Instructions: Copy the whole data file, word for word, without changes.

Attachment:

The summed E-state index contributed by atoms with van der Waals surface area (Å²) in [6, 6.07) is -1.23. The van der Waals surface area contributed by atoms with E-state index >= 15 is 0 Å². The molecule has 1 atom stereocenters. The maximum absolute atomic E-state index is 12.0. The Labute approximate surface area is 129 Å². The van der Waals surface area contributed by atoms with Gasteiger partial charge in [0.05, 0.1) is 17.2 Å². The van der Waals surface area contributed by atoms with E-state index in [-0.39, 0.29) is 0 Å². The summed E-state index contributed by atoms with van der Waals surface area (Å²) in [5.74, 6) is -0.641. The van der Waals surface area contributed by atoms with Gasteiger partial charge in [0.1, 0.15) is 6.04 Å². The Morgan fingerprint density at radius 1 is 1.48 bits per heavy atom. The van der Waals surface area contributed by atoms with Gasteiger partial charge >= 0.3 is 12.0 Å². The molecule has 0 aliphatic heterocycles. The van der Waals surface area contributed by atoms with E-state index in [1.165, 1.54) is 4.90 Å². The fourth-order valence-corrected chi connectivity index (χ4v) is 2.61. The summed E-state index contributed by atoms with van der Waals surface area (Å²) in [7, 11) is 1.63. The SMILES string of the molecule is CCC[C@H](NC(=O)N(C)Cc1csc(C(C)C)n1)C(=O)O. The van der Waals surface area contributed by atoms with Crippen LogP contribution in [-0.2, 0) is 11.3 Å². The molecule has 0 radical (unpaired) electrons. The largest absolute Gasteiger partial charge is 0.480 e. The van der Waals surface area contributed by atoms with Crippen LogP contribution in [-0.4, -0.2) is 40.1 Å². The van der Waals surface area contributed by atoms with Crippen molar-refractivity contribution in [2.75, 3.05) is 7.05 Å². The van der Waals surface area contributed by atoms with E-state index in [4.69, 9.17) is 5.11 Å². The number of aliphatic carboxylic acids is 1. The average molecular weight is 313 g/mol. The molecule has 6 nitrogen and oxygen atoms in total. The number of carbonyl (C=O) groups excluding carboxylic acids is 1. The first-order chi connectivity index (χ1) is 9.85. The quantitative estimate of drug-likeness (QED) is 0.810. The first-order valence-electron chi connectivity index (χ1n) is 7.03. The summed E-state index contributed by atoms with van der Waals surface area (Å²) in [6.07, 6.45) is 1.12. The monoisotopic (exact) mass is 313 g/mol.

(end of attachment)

The summed E-state index contributed by atoms with van der Waals surface area (Å²) in [6, 6.07) is -1.23. The van der Waals surface area contributed by atoms with E-state index >= 15 is 0 Å². The molecule has 1 atom stereocenters. The maximum absolute atomic E-state index is 12.0. The Labute approximate surface area is 129 Å². The van der Waals surface area contributed by atoms with Gasteiger partial charge in [0.05, 0.1) is 17.2 Å². The van der Waals surface area contributed by atoms with E-state index in [-0.39, 0.29) is 0 Å². The summed E-state index contributed by atoms with van der Waals surface area (Å²) in [5.74, 6) is -0.641. The van der Waals surface area contributed by atoms with Gasteiger partial charge in [0.1, 0.15) is 6.04 Å². The Morgan fingerprint density at radius 1 is 1.48 bits per heavy atom. The van der Waals surface area contributed by atoms with Gasteiger partial charge >= 0.3 is 12.0 Å². The molecule has 0 aliphatic heterocycles. The van der Waals surface area contributed by atoms with E-state index in [1.165, 1.54) is 4.90 Å². The fourth-order valence-corrected chi connectivity index (χ4v) is 2.61. The summed E-state index contributed by atoms with van der Waals surface area (Å²) in [7, 11) is 1.63. The SMILES string of the molecule is CCC[C@H](NC(=O)N(C)Cc1csc(C(C)C)n1)C(=O)O. The van der Waals surface area contributed by atoms with Crippen LogP contribution in [-0.2, 0) is 11.3 Å². The molecule has 0 radical (unpaired) electrons. The largest absolute Gasteiger partial charge is 0.480 e. The van der Waals surface area contributed by atoms with Crippen LogP contribution in [-0.4, -0.2) is 40.1 Å². The van der Waals surface area contributed by atoms with Crippen molar-refractivity contribution in [2.75, 3.05) is 7.05 Å². The van der Waals surface area contributed by atoms with E-state index in [4.69, 9.17) is 5.11 Å². The number of aliphatic carboxylic acids is 1. The average molecular weight is 313 g/mol. The molecule has 6 nitrogen and oxygen atoms in total. The number of carbonyl (C=O) groups excluding carboxylic acids is 1. The first-order chi connectivity index (χ1) is 9.85. The quantitative estimate of drug-likeness (QED) is 0.810. The first-order valence-electron chi connectivity index (χ1n) is 7.03. The summed E-state index contributed by atoms with van der Waals surface area (Å²) in [6.07, 6.45) is 1.12. The monoisotopic (exact) mass is 313 g/mol.